What Happens If You Add Too Much Butter To Chocolate Chip Cookies

Creating the perfect chocolate chip cookie can feel more like an engineering project than a baking one. Success depends on exact ratios and precise techniques; and even though the result is as simple as a batch of cookies, when you're craving one, the stakes can feel just as high. These cookie mistakes run the gamut, from improperly portioning out your dough mounds to forgetting to preheat the oven. But one unexpected error bakers can make is adding too much of a good thing, butter. 

Although butter generally makes it all better, bakers who go overboard with it are dooming their cookies to a greasy and crumbly texture. Classic signs of a cookie with too much butter include crispy-bordering-on-burnt edges, a greasy surface, an excessively brittle texture, and a predominantly buttery flavor that overpowers the other caramel and chocolate notes. An excessive amount of butter makes it where the flour is unable to absorb the combined fat, which causes the cookie to spread too widely and the sugar to carbonize more easily because it's surrounded by too buttery a dough.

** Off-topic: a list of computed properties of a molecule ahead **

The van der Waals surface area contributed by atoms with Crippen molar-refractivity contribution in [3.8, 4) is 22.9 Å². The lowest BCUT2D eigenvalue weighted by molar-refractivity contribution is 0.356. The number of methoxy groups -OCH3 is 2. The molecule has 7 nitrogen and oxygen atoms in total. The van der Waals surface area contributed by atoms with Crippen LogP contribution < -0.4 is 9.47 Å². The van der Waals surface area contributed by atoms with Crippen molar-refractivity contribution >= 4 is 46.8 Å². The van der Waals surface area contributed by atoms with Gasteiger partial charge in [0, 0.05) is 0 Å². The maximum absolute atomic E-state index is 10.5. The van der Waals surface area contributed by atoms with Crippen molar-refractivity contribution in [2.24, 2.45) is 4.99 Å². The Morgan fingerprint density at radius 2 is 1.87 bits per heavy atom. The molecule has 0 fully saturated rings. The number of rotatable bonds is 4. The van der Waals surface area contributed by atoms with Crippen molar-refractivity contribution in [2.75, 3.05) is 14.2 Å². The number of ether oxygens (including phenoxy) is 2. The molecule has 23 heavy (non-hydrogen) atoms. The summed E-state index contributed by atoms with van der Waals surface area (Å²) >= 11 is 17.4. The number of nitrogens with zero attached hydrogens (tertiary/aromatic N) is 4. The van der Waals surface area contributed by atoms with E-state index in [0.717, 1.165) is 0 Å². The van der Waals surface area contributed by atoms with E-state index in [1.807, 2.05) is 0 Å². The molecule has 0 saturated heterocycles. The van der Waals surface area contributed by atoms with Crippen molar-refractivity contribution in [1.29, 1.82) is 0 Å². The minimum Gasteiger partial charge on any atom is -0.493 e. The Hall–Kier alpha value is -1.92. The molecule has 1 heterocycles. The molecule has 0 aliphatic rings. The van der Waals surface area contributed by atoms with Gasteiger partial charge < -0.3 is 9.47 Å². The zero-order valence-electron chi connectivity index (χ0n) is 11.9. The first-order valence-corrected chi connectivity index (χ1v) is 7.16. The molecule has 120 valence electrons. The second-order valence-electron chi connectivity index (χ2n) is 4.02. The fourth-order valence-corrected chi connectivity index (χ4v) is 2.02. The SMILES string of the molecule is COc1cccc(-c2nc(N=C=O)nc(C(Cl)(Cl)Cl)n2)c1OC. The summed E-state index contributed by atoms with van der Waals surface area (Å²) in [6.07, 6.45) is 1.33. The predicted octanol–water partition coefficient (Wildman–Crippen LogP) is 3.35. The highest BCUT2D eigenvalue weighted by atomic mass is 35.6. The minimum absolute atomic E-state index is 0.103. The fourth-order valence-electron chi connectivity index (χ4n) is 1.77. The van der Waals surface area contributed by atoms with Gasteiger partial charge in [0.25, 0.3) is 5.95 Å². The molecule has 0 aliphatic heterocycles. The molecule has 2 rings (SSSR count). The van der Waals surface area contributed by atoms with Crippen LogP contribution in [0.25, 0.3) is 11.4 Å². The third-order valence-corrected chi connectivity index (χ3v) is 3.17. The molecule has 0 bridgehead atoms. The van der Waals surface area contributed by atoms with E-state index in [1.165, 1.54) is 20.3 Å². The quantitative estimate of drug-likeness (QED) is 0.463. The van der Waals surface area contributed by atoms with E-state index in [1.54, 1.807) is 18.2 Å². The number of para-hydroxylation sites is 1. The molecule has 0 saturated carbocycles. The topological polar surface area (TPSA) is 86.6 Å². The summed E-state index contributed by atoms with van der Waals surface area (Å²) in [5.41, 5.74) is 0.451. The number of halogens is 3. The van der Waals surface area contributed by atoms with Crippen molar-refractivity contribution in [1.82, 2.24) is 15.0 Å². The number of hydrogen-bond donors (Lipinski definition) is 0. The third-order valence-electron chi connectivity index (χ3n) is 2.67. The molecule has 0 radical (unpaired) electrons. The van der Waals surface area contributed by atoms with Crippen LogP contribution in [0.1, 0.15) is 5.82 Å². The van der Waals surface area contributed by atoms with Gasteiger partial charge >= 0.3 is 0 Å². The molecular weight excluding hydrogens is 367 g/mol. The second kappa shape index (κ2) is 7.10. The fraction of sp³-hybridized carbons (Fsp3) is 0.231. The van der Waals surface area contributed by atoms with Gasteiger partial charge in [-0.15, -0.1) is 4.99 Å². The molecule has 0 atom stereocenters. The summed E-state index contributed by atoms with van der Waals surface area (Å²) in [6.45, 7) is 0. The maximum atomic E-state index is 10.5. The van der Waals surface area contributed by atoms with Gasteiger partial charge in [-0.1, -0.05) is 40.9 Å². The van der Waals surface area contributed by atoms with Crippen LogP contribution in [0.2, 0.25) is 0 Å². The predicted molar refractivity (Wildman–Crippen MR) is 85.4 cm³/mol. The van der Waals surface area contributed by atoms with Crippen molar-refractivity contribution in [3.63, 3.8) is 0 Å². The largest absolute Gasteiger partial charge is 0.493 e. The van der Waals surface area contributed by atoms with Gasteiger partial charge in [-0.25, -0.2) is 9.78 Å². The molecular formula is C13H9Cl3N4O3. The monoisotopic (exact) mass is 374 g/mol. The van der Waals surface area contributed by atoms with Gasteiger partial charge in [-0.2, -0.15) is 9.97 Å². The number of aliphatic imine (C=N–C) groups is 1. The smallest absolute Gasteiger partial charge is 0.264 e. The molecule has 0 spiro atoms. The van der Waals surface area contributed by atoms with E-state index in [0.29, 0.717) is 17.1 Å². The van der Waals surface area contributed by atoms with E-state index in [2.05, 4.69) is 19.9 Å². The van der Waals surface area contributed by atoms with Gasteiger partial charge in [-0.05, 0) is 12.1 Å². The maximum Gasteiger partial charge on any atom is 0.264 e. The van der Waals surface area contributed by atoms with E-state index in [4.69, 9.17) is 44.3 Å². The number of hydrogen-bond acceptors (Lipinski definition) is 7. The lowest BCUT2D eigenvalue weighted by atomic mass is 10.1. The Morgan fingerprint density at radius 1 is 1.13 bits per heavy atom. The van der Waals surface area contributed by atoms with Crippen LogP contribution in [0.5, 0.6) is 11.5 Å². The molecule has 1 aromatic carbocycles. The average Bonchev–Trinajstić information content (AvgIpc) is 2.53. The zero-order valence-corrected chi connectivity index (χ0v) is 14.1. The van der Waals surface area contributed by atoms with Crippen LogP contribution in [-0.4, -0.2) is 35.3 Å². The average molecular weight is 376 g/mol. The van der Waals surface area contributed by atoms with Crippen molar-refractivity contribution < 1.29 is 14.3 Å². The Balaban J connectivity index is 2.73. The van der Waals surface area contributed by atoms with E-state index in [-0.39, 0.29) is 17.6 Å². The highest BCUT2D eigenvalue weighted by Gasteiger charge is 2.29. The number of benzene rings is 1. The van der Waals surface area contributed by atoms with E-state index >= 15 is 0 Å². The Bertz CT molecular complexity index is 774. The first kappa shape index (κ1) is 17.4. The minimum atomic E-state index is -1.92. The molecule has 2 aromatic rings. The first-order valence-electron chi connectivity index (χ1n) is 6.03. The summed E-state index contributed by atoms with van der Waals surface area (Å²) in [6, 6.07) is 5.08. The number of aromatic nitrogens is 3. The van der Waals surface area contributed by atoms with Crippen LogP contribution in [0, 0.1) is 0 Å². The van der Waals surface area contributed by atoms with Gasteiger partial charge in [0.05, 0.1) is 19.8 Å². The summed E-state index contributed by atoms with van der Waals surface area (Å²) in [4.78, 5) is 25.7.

So how can you avoid making this mistake in the future? It all begins with understanding the various ratios for flour, butter, and sugar in a cookie.    

Breaking down the perfect butter ratio

Each type of cookie has a distinct ratio of butter, ensuring the perfect texture and flavor for each. A traditional cookie flour-butter-sugar ratio is 3 parts flour, 2 parts fat (or butter), and 1 part sugar. However, that formula is for your basic pale sugar cookie. According to Kenji Lopez-Alt of Serious Eats, a better ratio for the golden chocolate chip cookie is 1 part flour to 1 part sugar to 0.8 part butter. While rich, this ratio doesn't go as far as butter cookies and sablés, where the butter eclipses the sugar amount. Consider the texture of a sablé, the iconic French butter cookie, with its golden edges and melt-in-your-mouth texture. The word itself means "sandy," denoting the crumbly interior of a butter-rich cookie — but this is not what you want for your classic chocolate chip.

When shopping around for recipes, look at how much butter is being used in relation to the other ingredients, and keep in mind, the ratios are referring to the weight of each ingredient, not the volume measurement. If a recipe calls for roughly 2 cups (280 grams) of flour, 1¼ cups (280 grams) of sugar, and 1 cup (226 grams) of butter, you're still looking at the classic 1:1:0.8 ratio by weight. As long as you keep close to these numbers, you'll make a chocolate chip cookie with the perfect amount of butter.